This page was current during summer 2016; AOJ is merging into the American Society of News Editors by Jan. 1, 2017.

Frequently asked, or anticipated, questions about the merger.

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Posted 5/10/2016 JM

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What about AOJ and ASNE?

This page was current during summer 2016; AOJ is merging into the American Society of News Editors by Jan. 1, 2017.

Here are frequently asked questions about the pending merger of the Association of Opinion Journalist and the American Society of News Editors, and the agreement in principle to turn over AOJ’s Minority Writers Seminar to The Poynter Institute:

Index of questions, or just scroll down:

Why merge?
Why move Minority Writers?
What of MWS endowment?
How much did money matter?
When is merger final?
Standing committee?
Board seat?
State Dept, how long?
Uncommitted funds?
New ASNE initiatives?
Cost of membership?
Life members?
Convention, when, cost?
Convention hotel?
Convention day-rate?
Opinion writing sessions?
What's convention like?
Will discussion list last?
Will AOJ website last?
When does transition occur?


Why did AOJ decide to merge with ASNE?

AOJ’s board of trustees decided to seek a merger with another professional organization earlier this year because with fewer than 200 members, AOJ no longer has the volunteer capacity to manage its own non-profit organization. The board believed strongly that the mission of training and supporting opinion journalists needed to be preserved, and we believe we can do that from within ASNE.

Why did the AOJ board decide to turn over the Minority Writers Seminar to The Poynter Institute?

The board relied heavily on the recommendations of seminar faculty, who agreed that the seminar was well-managed at Poynter last fall. Poynter is a world leader in journalism training and already has a number of other diversity initiatives. The seminar is a perfect fit for Poynter. This year’s seminar will be Nov. 2-5 at Poynter.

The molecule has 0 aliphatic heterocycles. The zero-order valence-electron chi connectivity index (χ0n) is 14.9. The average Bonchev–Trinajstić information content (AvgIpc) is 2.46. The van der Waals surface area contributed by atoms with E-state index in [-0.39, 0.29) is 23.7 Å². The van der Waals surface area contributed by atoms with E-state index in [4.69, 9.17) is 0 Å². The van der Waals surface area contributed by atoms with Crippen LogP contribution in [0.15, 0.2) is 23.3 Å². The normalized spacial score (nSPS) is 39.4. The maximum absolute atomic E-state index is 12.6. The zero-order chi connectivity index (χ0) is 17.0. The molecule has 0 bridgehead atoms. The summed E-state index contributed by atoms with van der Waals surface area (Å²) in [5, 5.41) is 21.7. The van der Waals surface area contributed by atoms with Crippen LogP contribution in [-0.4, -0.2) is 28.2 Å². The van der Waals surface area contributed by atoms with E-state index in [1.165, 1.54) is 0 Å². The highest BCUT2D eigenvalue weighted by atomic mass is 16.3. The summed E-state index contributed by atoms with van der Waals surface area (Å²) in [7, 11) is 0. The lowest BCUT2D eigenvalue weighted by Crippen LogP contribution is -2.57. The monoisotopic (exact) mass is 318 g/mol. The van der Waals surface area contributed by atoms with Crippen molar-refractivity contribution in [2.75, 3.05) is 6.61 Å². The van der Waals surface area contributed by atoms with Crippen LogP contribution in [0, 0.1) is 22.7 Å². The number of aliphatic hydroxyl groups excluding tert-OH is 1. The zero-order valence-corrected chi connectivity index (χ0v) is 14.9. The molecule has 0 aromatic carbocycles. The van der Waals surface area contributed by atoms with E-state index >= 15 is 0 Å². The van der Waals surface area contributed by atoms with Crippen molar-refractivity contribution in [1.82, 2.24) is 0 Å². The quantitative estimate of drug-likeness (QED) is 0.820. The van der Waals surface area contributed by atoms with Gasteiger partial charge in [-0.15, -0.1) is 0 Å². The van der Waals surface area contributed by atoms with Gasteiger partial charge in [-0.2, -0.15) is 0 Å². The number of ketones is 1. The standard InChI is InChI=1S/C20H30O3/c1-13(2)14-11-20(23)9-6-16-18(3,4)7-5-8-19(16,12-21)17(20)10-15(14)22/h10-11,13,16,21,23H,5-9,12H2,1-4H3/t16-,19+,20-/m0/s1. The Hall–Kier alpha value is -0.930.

What will happen to the Minority Writers Seminar Endowment? (back to top of article

It will be given to the Poynter Institute, which will manage the money to fund the annual seminar.

How much did AOJ finances have to do with this decision?

Very little. This decision was driven by a desire to relieve a small group of volunteers from the burden of managing a non-profit, including the need to raise money. AOJ’s accounts are in good order, the endowment for the Minority Writers Seminar remains strong, and we have money in the bank.

When will the merger be final? (back to top of article)

We expect AOJ members to officially become members of ASNE after a vote by ASNE membership in September. The ASNE board is expected to vote this week to change ASNE bylaws to allow for full membership for opinion journalists.

You mentioned a new standing committee being formed by ASNE on opinion journalism. What will that committee do?

AOJ’s existing board will be invited to join this new committee, which we expect to form quickly to advise ASNE on issues of importance to opinion journalists and to help ensure that the State Department Briefing and other activities are well-executed. The committee will help develop new programming and other initiatives to serve all ASNE members. (back to top of article)

ASNE has offered to appoint an opinion journalist to its board? Will there be a permanent position on the ASNE board for an opinion writer or editor?

ASNE’s bylaws do not allow the organization to appoint permanent board members. However, ASNE’s next president (Mizell Stewart) has agreed to make a one-year appointment of an AOJ member in September. The hope is that the new appointee would agree to run for a board seat in September, 2017. If he or she did not get elected, ASNE’s next president (Alfredo Carbajal) has agreed to appoint the person to a second one-year term, after which he or she could again run for a seat. After the merger, ASNE will seek to recruit former AOJ members to be candidates for the board.

How long has ASNE pledged to fund the State Department Briefing?

ASNE would fund the State Department Briefing for five years, at which time the program will be evaluated. ASNE believes this is a valuable program but believes it is prudent to evaluate all programs periodically. (back to top of article)

What will happen to AOJ’s unencumbered funds (money not committed to the Minority Writers Seminar Endowment)?

The money will be given to ASNE. After setting aside funds to cover the State Department Briefing for five years, ASNE expects to use the remaining funds to pay for administrative costs and programs that would have value to the combined membership.

What new initiatives has ASNE embarked on in the past year?